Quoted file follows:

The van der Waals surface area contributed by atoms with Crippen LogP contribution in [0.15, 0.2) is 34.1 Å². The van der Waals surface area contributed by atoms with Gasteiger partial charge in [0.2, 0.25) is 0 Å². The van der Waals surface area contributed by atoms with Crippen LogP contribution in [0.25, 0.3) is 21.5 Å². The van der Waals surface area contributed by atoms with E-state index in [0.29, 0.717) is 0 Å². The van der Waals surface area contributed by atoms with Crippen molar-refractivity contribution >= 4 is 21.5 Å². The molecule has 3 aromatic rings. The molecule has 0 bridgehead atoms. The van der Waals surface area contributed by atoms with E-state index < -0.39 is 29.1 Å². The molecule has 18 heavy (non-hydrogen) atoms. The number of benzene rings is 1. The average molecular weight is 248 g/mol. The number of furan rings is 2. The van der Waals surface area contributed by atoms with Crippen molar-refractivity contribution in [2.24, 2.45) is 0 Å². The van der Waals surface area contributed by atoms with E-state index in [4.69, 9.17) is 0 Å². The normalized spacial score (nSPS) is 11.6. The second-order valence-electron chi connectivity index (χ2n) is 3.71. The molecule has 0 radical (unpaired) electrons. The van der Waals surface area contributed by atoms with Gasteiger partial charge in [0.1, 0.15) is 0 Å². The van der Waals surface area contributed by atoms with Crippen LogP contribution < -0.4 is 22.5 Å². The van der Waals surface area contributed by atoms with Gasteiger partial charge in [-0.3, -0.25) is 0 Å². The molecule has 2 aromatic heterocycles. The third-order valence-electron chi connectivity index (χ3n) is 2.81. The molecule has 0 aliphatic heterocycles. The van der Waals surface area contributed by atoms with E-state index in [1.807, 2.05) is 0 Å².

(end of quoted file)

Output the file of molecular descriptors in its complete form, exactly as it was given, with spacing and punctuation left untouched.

The van der Waals surface area contributed by atoms with Crippen LogP contribution in [0.15, 0.2) is 34.1 Å². The van der Waals surface area contributed by atoms with Gasteiger partial charge in [0.2, 0.25) is 0 Å². The van der Waals surface area contributed by atoms with Crippen LogP contribution in [0.25, 0.3) is 21.5 Å². The van der Waals surface area contributed by atoms with E-state index in [0.29, 0.717) is 0 Å². The van der Waals surface area contributed by atoms with Crippen molar-refractivity contribution >= 4 is 21.5 Å². The molecule has 3 aromatic rings. The molecule has 0 bridgehead atoms. The van der Waals surface area contributed by atoms with E-state index < -0.39 is 29.1 Å². The molecule has 18 heavy (non-hydrogen) atoms. The number of benzene rings is 1. The average molecular weight is 248 g/mol. The number of furan rings is 2. The van der Waals surface area contributed by atoms with Crippen molar-refractivity contribution in [2.24, 2.45) is 0 Å². The van der Waals surface area contributed by atoms with E-state index in [4.69, 9.17) is 0 Å². The normalized spacial score (nSPS) is 11.6. The second-order valence-electron chi connectivity index (χ2n) is 3.71. The molecule has 0 radical (unpaired) electrons. The van der Waals surface area contributed by atoms with Gasteiger partial charge in [0.1, 0.15) is 0 Å². The van der Waals surface area contributed by atoms with Crippen LogP contribution < -0.4 is 22.5 Å². The van der Waals surface area contributed by atoms with Gasteiger partial charge in [-0.3, -0.25) is 0 Å². The molecule has 2 aromatic heterocycles. The third-order valence-electron chi connectivity index (χ3n) is 2.81. The molecule has 0 aliphatic heterocycles. The van der Waals surface area contributed by atoms with E-state index in [1.807, 2.05) is 0 Å².